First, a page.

Now he's looking more like a Great Buffoon Leader, or a sleazy crook trying to buy an election.

The federal government has funnelled 83 per cent of the projects under its signature infrastructure fund to Conservative-held ridings, according to an analysis by The Globe and Mail of the announcements made to date.

Which when Canadians find out what he's doing with OUR money, will definitely not improve his chance of winning the next election.

But will make many of them even more determined to drive him and his criminal posse from office. And if possible send them to prison.

Yup. He rode the economy to victory in one election after the other. But now that it's in for a hard landing.

So is Stephen Harper...

He will be exposed as a fraud, or a Con artist.

And it will help destroy him...

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David said...

I'm surprised the Globe & Mail would make that analysis public, since I thought they are cozy with Harper and only pretend to be an objective paper. At least with the Toronto Star you realize they want the Cons gone. Can you imagine if the Globe & Mail, and even the Sun News syndicate eg. Calgary Sun decided to call for an end to the Harper regime in editorials just prior to the election? Could it happen? 8-)

Simon said...

hi David...I can't imagine how the Globe editorial board could ever endorse the Cons again. But knowing them I'm sure they'll find a reason.i.e. Justin is too young, and Tom is too communist... ;)

Noah Patterson said...

Harper wanted very much to strip regulations out of the banking industry, regulations that the previous Liberal government strengthened. And then the recession hit, and the reason Canada didn't suffer as badly as the USA was directly due to those regulations, a system which Harper then took credit for, without the slightest appearance of shame. Interestingly though he never made a peep about deregulation afterwards.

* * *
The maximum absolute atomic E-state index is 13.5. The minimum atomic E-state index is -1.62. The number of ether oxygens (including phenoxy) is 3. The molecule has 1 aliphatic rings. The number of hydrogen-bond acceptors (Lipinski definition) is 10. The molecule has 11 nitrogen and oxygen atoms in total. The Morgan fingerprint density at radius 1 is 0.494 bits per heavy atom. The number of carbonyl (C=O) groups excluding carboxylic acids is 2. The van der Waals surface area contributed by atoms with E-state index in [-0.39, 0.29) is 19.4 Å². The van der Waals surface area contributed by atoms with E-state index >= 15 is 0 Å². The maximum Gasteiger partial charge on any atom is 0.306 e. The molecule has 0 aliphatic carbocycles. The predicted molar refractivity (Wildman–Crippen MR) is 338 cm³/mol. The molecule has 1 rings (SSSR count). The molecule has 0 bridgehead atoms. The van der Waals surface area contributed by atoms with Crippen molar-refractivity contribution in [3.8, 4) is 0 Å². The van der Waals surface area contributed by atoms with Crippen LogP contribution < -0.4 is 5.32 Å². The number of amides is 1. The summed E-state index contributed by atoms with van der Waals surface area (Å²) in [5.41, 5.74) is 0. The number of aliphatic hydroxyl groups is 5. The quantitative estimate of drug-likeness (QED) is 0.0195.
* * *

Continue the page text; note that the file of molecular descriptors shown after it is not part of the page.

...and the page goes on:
When things go well, Harper takes the credit, when things go bad, it's someone else's fault, external global problems that no-one can control. And how can anyone take Oily Joe seriously as a finance minister when he says things like our economy isn't doing well because the price of oil isn't something we can control? No, we can't control that but what we did have a choice on was to NOT put our entire economical system in one greasy basket!

If we can't control the price of oil, tell us, Joe, why our government put the nation's financial security in complete dependence on the resource? How does that make the slightest bit of economical sense and how can the Oily Brothers pretend to be Great Economists?

Harper is not a great economist, not even a mediocre one, but he hides it well enough. Oily Joe, though, is so obviously, grossly, incompetent that it boggles the mind how anyone can take anything he says seriously.

The two of them vacillating between credit and blame and reasons and excuses is practically slapstick comedy, it could be a Punch and Judy puppetshow routine.

I really, really hope that Canadians are not as stupid as the Conservatives think we are and come election time we destroy The Party and show them they are not welcome in Canada.

David said...

On Wednesday, Bank of Canada governor Stephen Poloz would NOT say Canada is in a recession, but called it a "mild contraction." Riiiiiiiiight!